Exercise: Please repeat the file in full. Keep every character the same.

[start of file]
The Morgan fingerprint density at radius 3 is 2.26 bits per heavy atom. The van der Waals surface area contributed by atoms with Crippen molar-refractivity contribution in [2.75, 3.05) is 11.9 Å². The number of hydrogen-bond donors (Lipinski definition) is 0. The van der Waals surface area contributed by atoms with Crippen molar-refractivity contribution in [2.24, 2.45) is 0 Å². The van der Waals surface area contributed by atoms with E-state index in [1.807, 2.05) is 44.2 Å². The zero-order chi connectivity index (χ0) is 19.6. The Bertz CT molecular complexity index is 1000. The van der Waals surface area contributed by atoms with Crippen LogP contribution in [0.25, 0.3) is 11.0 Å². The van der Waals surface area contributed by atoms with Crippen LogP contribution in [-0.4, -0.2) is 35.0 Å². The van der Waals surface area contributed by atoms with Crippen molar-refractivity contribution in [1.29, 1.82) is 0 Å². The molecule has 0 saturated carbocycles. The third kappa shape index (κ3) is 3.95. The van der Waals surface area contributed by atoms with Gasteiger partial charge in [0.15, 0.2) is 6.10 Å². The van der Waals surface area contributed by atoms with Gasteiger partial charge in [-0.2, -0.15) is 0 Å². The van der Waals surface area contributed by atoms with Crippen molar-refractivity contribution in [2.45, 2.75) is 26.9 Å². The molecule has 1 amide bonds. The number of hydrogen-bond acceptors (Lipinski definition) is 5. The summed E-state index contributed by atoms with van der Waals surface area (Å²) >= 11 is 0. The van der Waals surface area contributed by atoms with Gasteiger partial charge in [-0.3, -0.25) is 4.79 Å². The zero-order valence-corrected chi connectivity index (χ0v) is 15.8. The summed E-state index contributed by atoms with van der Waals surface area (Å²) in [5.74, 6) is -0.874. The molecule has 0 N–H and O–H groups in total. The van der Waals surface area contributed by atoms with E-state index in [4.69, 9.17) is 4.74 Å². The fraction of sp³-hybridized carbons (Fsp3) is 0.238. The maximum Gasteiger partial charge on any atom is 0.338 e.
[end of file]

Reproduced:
The Morgan fingerprint density at radius 3 is 2.26 bits per heavy atom. The van der Waals surface area contributed by atoms with Crippen molar-refractivity contribution in [2.75, 3.05) is 11.9 Å². The number of hydrogen-bond donors (Lipinski definition) is 0. The van der Waals surface area contributed by atoms with Crippen molar-refractivity contribution in [2.24, 2.45) is 0 Å². The van der Waals surface area contributed by atoms with E-state index in [1.807, 2.05) is 44.2 Å². The zero-order chi connectivity index (χ0) is 19.6. The Bertz CT molecular complexity index is 1000. The van der Waals surface area contributed by atoms with Crippen LogP contribution in [0.25, 0.3) is 11.0 Å². The van der Waals surface area contributed by atoms with Crippen LogP contribution in [-0.4, -0.2) is 35.0 Å². The van der Waals surface area contributed by atoms with Crippen molar-refractivity contribution in [1.29, 1.82) is 0 Å². The molecule has 0 saturated carbocycles. The third kappa shape index (κ3) is 3.95. The van der Waals surface area contributed by atoms with Gasteiger partial charge in [0.15, 0.2) is 6.10 Å². The van der Waals surface area contributed by atoms with Gasteiger partial charge in [-0.2, -0.15) is 0 Å². The van der Waals surface area contributed by atoms with Crippen molar-refractivity contribution in [2.45, 2.75) is 26.9 Å². The molecule has 1 amide bonds. The number of hydrogen-bond acceptors (Lipinski definition) is 5. The summed E-state index contributed by atoms with van der Waals surface area (Å²) >= 11 is 0. The van der Waals surface area contributed by atoms with Gasteiger partial charge in [-0.3, -0.25) is 4.79 Å². The zero-order valence-corrected chi connectivity index (χ0v) is 15.8. The summed E-state index contributed by atoms with van der Waals surface area (Å²) in [5.74, 6) is -0.874. The molecule has 0 N–H and O–H groups in total. The van der Waals surface area contributed by atoms with E-state index in [4.69, 9.17) is 4.74 Å². The fraction of sp³-hybridized carbons (Fsp3) is 0.238. The maximum Gasteiger partial charge on any atom is 0.338 e.